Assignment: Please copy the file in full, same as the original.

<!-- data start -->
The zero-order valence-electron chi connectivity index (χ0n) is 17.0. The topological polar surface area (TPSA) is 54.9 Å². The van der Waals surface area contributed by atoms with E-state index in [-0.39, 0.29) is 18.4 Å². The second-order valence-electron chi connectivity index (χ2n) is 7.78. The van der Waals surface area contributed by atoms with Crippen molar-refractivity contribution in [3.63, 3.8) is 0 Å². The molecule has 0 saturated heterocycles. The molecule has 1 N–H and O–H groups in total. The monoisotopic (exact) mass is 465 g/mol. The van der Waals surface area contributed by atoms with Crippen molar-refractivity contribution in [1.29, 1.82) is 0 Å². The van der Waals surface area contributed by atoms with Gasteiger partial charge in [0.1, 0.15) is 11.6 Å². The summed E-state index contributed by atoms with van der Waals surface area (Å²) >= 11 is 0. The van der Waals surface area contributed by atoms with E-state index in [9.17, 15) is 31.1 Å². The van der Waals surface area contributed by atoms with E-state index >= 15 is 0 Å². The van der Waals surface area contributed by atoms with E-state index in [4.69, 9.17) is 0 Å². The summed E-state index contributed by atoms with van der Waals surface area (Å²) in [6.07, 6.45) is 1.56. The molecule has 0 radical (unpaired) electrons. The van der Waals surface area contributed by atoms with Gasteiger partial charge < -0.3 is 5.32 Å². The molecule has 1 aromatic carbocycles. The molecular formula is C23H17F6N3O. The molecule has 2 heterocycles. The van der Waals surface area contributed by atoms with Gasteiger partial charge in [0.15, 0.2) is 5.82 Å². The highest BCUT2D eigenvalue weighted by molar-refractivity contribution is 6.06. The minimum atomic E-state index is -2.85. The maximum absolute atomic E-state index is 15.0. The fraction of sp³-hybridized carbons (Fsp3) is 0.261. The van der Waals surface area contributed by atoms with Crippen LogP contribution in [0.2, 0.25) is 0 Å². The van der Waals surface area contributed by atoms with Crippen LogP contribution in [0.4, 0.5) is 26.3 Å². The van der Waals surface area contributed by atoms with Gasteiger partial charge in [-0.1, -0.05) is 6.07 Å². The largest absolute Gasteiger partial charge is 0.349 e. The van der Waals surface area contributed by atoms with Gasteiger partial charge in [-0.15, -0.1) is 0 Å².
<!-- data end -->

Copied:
The zero-order valence-electron chi connectivity index (χ0n) is 17.0. The topological polar surface area (TPSA) is 54.9 Å². The van der Waals surface area contributed by atoms with E-state index in [-0.39, 0.29) is 18.4 Å². The second-order valence-electron chi connectivity index (χ2n) is 7.78. The van der Waals surface area contributed by atoms with Crippen molar-refractivity contribution in [3.63, 3.8) is 0 Å². The molecule has 0 saturated heterocycles. The molecule has 1 N–H and O–H groups in total. The monoisotopic (exact) mass is 465 g/mol. The van der Waals surface area contributed by atoms with Crippen molar-refractivity contribution in [1.29, 1.82) is 0 Å². The van der Waals surface area contributed by atoms with Gasteiger partial charge in [0.1, 0.15) is 11.6 Å². The summed E-state index contributed by atoms with van der Waals surface area (Å²) >= 11 is 0. The van der Waals surface area contributed by atoms with E-state index in [9.17, 15) is 31.1 Å². The van der Waals surface area contributed by atoms with E-state index >= 15 is 0 Å². The van der Waals surface area contributed by atoms with E-state index in [4.69, 9.17) is 0 Å². The summed E-state index contributed by atoms with van der Waals surface area (Å²) in [6.07, 6.45) is 1.56. The molecule has 0 radical (unpaired) electrons. The van der Waals surface area contributed by atoms with Gasteiger partial charge < -0.3 is 5.32 Å². The molecule has 1 aromatic carbocycles. The molecular formula is C23H17F6N3O. The molecule has 2 heterocycles. The van der Waals surface area contributed by atoms with Gasteiger partial charge in [0.15, 0.2) is 5.82 Å². The highest BCUT2D eigenvalue weighted by molar-refractivity contribution is 6.06. The minimum atomic E-state index is -2.85. The maximum absolute atomic E-state index is 15.0. The fraction of sp³-hybridized carbons (Fsp3) is 0.261. The van der Waals surface area contributed by atoms with Crippen LogP contribution in [0.2, 0.25) is 0 Å². The van der Waals surface area contributed by atoms with Crippen LogP contribution in [0.4, 0.5) is 26.3 Å². The van der Waals surface area contributed by atoms with Gasteiger partial charge in [-0.1, -0.05) is 6.07 Å². The largest absolute Gasteiger partial charge is 0.349 e. The van der Waals surface area contributed by atoms with Gasteiger partial charge in [-0.15, -0.1) is 0 Å².